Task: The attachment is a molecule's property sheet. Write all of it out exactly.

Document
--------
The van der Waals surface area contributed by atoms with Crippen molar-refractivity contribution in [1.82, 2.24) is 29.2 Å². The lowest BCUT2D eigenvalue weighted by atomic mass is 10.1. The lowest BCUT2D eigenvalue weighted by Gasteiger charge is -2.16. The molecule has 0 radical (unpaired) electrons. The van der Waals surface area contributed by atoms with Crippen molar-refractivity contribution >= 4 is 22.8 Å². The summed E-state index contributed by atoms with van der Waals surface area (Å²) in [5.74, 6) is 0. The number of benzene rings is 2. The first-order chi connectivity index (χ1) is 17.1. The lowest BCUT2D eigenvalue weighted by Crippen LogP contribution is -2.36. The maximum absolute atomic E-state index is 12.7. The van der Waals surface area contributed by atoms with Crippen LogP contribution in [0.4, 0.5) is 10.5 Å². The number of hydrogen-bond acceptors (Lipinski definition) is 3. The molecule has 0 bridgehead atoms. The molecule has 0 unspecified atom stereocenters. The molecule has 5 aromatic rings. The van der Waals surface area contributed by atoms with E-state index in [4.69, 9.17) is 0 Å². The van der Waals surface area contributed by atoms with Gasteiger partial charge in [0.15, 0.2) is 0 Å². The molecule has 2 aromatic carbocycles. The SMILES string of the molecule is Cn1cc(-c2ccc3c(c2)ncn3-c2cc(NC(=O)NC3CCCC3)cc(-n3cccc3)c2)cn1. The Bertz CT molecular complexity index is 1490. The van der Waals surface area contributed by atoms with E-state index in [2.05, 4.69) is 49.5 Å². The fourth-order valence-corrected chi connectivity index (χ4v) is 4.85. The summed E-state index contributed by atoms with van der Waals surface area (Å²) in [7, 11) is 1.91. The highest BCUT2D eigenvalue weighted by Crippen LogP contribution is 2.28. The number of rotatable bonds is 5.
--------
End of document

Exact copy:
The van der Waals surface area contributed by atoms with Crippen molar-refractivity contribution in [1.82, 2.24) is 29.2 Å². The lowest BCUT2D eigenvalue weighted by atomic mass is 10.1. The lowest BCUT2D eigenvalue weighted by Gasteiger charge is -2.16. The molecule has 0 radical (unpaired) electrons. The van der Waals surface area contributed by atoms with Crippen molar-refractivity contribution >= 4 is 22.8 Å². The summed E-state index contributed by atoms with van der Waals surface area (Å²) in [5.74, 6) is 0. The number of benzene rings is 2. The first-order chi connectivity index (χ1) is 17.1. The lowest BCUT2D eigenvalue weighted by Crippen LogP contribution is -2.36. The maximum absolute atomic E-state index is 12.7. The van der Waals surface area contributed by atoms with Crippen LogP contribution in [0.4, 0.5) is 10.5 Å². The number of hydrogen-bond acceptors (Lipinski definition) is 3. The molecule has 0 bridgehead atoms. The molecule has 0 unspecified atom stereocenters. The molecule has 5 aromatic rings. The van der Waals surface area contributed by atoms with E-state index in [4.69, 9.17) is 0 Å². The van der Waals surface area contributed by atoms with Gasteiger partial charge in [0.15, 0.2) is 0 Å². The molecule has 2 aromatic carbocycles. The SMILES string of the molecule is Cn1cc(-c2ccc3c(c2)ncn3-c2cc(NC(=O)NC3CCCC3)cc(-n3cccc3)c2)cn1. The Bertz CT molecular complexity index is 1490. The van der Waals surface area contributed by atoms with E-state index in [2.05, 4.69) is 49.5 Å². The fourth-order valence-corrected chi connectivity index (χ4v) is 4.85. The summed E-state index contributed by atoms with van der Waals surface area (Å²) in [7, 11) is 1.91. The highest BCUT2D eigenvalue weighted by Crippen LogP contribution is 2.28. The number of rotatable bonds is 5.